Abi’s bipolar disorder has been stable for a year now. That means we haven’t touched her medications, and her moods have remained even. That is one major key factor in a new diagnosis being added to her medical file: DMDD, also known as Disruptive Mood Dysregulation Disorder.
What is DMDD?
A. The disorder is characterized by severe recurrent temper outbursts that are grossly out of proportion in intensity or duration to the situation.
The temper outbursts are manifest verbally and/or behaviorally, such as in the form of verbal rages or physical aggression towards people or property.
The temper outbursts are inconsistent with developmental level.
B. Frequency: The temper outbursts occur, on average, three or more times per week.
C. Mood between temper outbursts:
Nearly every day, most of the day, the mood between temper outbursts is persistently irritable or angry.
The irritable or angry mood is observable by others (e.g., parents, teachers, peers).
D. Duration: Criteria A-C have been present for 12 or more months. Throughout that time, the person has not had 3 or more consecutive months when they were without the symptoms of Criteria A-C.
Almost a year ago, well after Abi’s depression had lifted (and it’s been over 2 full years since we treated any mania) I returned to her doctor and said, “Something else is going on – and it’s not bipolar related.”
Fully treated and now stable bipolar disorder revealed a subset of symptoms that had always been present but we didn’t know they weren’t related to her bipolar disorder. We had previously tried to treat these symptoms (starting as young as 6 years old) as ADHD with ADHD medications. All attempts failed.
This subset of symptoms didn’t respond to ADHD medications, and remained unchanged with Abi’s elevated moods, depressed moods AND were unaffected by her entire course of bipolar medications over the last four years.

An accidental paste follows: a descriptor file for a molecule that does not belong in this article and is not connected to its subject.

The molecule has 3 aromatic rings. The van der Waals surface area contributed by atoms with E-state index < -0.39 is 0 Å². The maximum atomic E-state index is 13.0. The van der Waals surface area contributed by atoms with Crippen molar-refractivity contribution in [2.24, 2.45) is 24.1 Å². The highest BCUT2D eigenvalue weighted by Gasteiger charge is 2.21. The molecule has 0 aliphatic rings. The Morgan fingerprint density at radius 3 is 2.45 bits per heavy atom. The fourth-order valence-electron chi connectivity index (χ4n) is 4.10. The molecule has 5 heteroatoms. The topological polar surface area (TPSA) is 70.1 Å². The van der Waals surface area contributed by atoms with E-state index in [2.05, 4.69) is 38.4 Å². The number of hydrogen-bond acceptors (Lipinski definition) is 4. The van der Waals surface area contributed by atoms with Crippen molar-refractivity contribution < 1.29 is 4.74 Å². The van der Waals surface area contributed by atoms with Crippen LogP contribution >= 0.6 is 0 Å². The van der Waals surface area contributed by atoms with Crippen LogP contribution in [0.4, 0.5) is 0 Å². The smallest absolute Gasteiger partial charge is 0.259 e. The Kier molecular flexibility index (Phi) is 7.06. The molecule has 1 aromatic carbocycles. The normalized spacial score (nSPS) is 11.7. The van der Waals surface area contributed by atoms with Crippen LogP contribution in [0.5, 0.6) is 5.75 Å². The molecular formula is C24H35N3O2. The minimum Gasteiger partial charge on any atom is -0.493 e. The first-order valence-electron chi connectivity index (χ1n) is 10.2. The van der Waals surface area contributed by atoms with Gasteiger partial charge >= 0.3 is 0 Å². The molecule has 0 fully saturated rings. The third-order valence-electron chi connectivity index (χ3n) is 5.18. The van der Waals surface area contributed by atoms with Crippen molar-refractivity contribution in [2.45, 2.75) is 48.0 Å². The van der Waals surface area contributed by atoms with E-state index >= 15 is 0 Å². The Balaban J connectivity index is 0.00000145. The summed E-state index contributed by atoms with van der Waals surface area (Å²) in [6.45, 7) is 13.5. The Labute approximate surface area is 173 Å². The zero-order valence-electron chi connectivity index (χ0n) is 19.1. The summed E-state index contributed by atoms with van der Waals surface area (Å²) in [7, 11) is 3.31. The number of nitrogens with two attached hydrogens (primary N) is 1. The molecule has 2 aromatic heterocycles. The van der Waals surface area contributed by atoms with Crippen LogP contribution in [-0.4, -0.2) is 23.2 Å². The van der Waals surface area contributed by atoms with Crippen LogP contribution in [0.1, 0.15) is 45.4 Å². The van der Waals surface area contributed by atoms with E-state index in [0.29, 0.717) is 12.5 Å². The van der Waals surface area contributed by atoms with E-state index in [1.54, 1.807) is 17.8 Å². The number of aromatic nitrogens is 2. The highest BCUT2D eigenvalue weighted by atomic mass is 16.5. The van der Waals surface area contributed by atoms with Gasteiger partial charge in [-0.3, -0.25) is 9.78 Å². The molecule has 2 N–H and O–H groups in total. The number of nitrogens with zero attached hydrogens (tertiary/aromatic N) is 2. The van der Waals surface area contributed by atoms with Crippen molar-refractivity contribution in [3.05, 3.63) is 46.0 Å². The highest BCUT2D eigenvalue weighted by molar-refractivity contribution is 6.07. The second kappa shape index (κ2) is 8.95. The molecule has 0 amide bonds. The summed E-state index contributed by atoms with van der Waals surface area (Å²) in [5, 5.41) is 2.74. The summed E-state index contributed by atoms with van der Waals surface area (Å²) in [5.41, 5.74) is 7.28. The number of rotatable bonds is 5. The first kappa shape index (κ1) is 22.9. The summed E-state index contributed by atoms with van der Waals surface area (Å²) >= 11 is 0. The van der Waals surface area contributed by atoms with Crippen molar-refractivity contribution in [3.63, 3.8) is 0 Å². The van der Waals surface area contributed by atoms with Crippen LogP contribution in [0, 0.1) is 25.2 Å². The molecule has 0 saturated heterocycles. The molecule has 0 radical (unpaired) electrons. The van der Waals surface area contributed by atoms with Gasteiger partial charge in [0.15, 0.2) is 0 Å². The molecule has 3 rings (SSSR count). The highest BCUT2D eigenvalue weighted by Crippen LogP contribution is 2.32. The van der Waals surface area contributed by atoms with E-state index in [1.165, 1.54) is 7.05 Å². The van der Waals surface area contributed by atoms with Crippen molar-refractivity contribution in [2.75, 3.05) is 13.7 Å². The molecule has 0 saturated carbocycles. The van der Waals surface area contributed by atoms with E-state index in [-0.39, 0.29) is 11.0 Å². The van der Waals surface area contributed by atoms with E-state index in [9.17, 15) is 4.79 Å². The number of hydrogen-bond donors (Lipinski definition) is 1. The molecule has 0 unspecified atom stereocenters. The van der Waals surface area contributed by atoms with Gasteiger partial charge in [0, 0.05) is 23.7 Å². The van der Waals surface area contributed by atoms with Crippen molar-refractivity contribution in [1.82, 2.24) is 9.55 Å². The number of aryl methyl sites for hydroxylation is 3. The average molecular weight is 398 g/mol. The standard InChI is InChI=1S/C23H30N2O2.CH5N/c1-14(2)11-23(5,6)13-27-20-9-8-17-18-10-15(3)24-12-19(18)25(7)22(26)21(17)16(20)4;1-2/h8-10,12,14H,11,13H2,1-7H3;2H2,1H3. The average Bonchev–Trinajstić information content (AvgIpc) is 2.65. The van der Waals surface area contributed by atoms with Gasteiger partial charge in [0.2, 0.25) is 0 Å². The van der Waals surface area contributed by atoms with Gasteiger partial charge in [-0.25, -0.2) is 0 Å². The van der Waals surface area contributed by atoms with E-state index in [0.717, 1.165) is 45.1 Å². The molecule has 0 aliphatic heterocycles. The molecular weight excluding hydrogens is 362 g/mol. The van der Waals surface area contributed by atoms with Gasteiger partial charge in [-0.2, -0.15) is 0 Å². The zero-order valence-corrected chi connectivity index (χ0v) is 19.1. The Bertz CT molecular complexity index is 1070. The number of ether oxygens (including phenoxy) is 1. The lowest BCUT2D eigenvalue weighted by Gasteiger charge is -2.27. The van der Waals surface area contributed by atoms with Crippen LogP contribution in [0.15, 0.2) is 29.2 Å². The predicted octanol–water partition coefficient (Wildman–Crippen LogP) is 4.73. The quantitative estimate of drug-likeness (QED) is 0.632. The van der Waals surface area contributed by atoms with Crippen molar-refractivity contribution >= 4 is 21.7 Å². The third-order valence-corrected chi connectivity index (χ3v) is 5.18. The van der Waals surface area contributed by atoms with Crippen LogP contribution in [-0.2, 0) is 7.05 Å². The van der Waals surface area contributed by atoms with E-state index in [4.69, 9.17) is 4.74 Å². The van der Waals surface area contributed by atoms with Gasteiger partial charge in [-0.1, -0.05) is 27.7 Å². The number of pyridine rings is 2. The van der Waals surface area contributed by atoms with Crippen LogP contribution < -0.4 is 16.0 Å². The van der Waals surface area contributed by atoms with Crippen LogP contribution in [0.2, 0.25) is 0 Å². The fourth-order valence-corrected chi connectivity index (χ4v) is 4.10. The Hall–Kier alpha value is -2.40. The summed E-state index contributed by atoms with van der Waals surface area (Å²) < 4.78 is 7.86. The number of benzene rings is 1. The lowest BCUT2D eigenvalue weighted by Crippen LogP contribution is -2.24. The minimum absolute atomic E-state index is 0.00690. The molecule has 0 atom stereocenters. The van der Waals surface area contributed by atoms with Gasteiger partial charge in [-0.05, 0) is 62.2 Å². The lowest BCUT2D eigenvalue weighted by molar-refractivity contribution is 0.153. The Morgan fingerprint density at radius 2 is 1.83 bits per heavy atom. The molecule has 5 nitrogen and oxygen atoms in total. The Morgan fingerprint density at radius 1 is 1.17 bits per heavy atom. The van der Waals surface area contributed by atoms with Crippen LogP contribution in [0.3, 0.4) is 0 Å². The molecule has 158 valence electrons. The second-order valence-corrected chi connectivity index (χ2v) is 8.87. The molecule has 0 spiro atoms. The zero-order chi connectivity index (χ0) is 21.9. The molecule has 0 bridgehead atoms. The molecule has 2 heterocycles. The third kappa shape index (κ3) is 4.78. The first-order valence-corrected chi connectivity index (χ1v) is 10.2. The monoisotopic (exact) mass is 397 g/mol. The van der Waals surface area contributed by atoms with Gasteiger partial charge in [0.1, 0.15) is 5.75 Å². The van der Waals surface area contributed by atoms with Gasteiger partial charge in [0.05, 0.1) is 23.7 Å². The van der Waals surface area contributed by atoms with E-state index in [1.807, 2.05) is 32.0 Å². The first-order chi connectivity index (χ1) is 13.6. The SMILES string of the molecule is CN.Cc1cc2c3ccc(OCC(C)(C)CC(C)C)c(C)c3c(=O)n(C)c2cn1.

So, a year ago, her doctor started her on a new medication called Amantadine and she entered a medication study, a trial of sorts, though in the beginning, she was an “off label” user. We were using this medication to treat symptoms akin to DMDD that she presented with, because per the DSM-5, a child diagnosed with bipolar disorder cannot also have DMDD.
“The diagnostic and statistical manual of Mental Disorders, 5th ed. (DSM-5) created the new diagnosis of disruptive mood dysregulation disorder (DMDD) “to address the considerable concern about appropriate classification and treatment of children who present with chronic, persistent irritability relative to children who present with classic (i.e., episodic) bipolar disorder” (American Psychiatric Association 2013, p. 157). “
In full text, it is interpreted to mean that they can have one… or the other, but not both.
Oh really? Enter Abi.
Abi previously presented with nearly six other conditions that would have been problematic for a DMDD diagnosis, but all are identified, treated and stable under her bipolar treatment. And still the subset of symptoms persisted.
Abi’s doctor has hundreds of patients taking this medication as part of the study and will be writing a paper of some substance for a medical journal. A large portion of his focus now for the paper is challenging the DSM-5’s claim that a child cannot have both bipolar disorder and DMDD based on Abi’s case.
After nearly a year of treatment, with incredible success in treating all symptoms and drastically improved cognitive clarity, social functioning, with a significant reduction in irritability and a decline in temper and triggers, all indications support a diagnosis of DMDD for Abi, who also has bipolar disorder.
The addition of DMDD (a relatively new diagnosis) to the DSM-5 comes hot on the heels a 40-fold increase of diagnoses of children with bipolar disorder in the past decade, with a broad set of diagnosing symptoms but then a list of precluding comorbidities. Both things can complicate the diagnostic process and hinder a parent and doctor from being able to properly treat a childhood mood disorder, so we are looking forward to seeing what medical breakthroughs, procedural and DSM-5 changes Abi’s doctor is able to achieve with his study and his paper.